Wetlands Dir. David Wnendt

[Strand Releasing; 2013]

Styles: gross out, teen comedy, coming of age
Others: The worst TOILET in Scotland, The Care & Keeping of You: The Body Book for Girls

“An American near Billy wailed that he had excreted everything but his brains. Moments later he said, ‘There they go, there they go.’ He meant his brains.

That was I. That was me. That was the author of this book.”
—Kurt Vonnegut, Slaughterhouse-Five

I open with this Vonnegut quote to assert that not all toilet humor is inherently bad. There is a tendency to associate gross-out humor with youth and children, who notoriously lack good taste. And crude humor is easy fodder for shock value, sometimes exploited as an easy way to market an otherwise meritless work of art. But this quote demonstrates — although admittedly, removed from its context, in a more withered and watered down way — humor’s ability to communicate the imperfectness of humanity. It also serves as a sobering reminder that this novel about aliens and time travel is also about the very real firebombing of Dresden. So while some consider toilet humor to be nothing more than throwaway poop jokes (and the genre has plenty of those), we should acknowledge that there are instances in which it is capable of reminding us of our own struggles with this disgusting mortality.

Which brings me to Wetlands, a German gross-out film based on a German gross-out novel about — most simply — a teenage girl and her hemorrhoids. The film employs a series of gross-out gags — and while some of them merely disgust, others strive to reach that upper echelon of transcendent relatability.

Helen (played by Carla Juri) is an 18-year-old whose fixation on her own genitals (“wetlands”) and bodily fluids is matched only by her disdain for — and neglect of — personal hygiene. When the unfortunate combination of hemorrhoids and an anal fissure land her in the hospital and she undergoes rectal surgery, she sees it as an opportunity to get her divorced parents back together. Along the way, flashbacks and fantasies explore her sexual urges and her relationship with her parents. It is never made explicitly clear how much of Helen’s persona is typical teenage rebellion, how much is psychological construct, and how much is something else entirely.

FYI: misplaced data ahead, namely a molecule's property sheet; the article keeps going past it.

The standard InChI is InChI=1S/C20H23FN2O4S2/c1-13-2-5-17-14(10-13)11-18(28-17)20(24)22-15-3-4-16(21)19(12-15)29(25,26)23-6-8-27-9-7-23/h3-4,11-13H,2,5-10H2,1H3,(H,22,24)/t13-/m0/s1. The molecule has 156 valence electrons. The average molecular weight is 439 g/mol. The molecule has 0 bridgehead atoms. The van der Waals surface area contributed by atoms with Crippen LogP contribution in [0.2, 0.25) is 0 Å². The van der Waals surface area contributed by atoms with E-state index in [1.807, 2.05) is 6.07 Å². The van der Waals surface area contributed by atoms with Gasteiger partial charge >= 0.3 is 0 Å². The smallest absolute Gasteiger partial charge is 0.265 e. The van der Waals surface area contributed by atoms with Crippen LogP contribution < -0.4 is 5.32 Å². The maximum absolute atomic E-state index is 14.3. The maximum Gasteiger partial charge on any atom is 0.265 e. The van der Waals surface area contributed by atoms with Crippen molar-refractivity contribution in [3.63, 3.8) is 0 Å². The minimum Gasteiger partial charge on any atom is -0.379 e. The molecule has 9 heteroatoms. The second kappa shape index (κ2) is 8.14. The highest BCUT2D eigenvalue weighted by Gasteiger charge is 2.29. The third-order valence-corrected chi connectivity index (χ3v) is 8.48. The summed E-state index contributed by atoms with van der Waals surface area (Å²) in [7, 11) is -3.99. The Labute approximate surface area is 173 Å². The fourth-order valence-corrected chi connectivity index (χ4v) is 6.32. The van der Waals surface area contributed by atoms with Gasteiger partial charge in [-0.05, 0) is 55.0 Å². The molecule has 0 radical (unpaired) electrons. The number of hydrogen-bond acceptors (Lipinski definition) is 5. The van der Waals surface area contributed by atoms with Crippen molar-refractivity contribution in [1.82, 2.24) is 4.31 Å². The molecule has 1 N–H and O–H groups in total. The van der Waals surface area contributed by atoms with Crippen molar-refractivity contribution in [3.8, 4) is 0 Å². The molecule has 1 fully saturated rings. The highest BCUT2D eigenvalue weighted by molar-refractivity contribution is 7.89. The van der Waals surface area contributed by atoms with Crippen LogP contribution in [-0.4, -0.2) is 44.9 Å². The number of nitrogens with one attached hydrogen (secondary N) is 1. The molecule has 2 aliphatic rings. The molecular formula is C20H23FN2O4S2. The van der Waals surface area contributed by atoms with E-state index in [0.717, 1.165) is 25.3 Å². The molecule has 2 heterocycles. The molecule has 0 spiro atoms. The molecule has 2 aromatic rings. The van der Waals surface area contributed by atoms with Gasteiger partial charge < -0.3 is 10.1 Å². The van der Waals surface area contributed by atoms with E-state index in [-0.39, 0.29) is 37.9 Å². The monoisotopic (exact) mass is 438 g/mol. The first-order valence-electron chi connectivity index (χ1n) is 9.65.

This ambiguity is part of what makes Wetlands so successful. But most of the success is owed to Carla Juri, who somehow manages to make Helen a charming character, despite her semen-stained hands, crass stories, and deviant nature. The fact that she is conspiring for the naïve cause of reuniting her divorced parents makes her more sympathetic (and her naïvety makes her more endearing).

Where the film comes up short is with its confused development of the romance between Helen and her male nurse Robin (Christoph Letkowski) — the other reason that Helen conspires to lengthen her hospital stay. Robin is a seemingly normal guy who is equal parts captivated and disgusted by Helen, drawn to her beguiling personality and aloofness. But he never becomes a full on co-conspirator, instead remaining unsure and apprehensive about her. While the film resists the urge to make Robin the male equivalent of Helen’s crudeness, it is never clear what it is about him that Helen is attracted to. This — combined with a revealing scene near the end that tries to over explain all of Helen’s eccentricities — mire the last third of the film in heavy-handedness and trite romanticism.

But despite this unevenness (and some largely uninspired direction from Wnendt), Wetlands is still a lot of wince-inducing fun. Full of spit, mucus, and shit, everyone is bound to find at least one scene that makes them squirm or ruins their appetite. Uniting the uncomfortable body horror of Cronenberg with the lowbrow gags of the American Pie series, Wetlands is not content to merely air dirty laundry. It wants to rub our faces in the soiled underwear, too.

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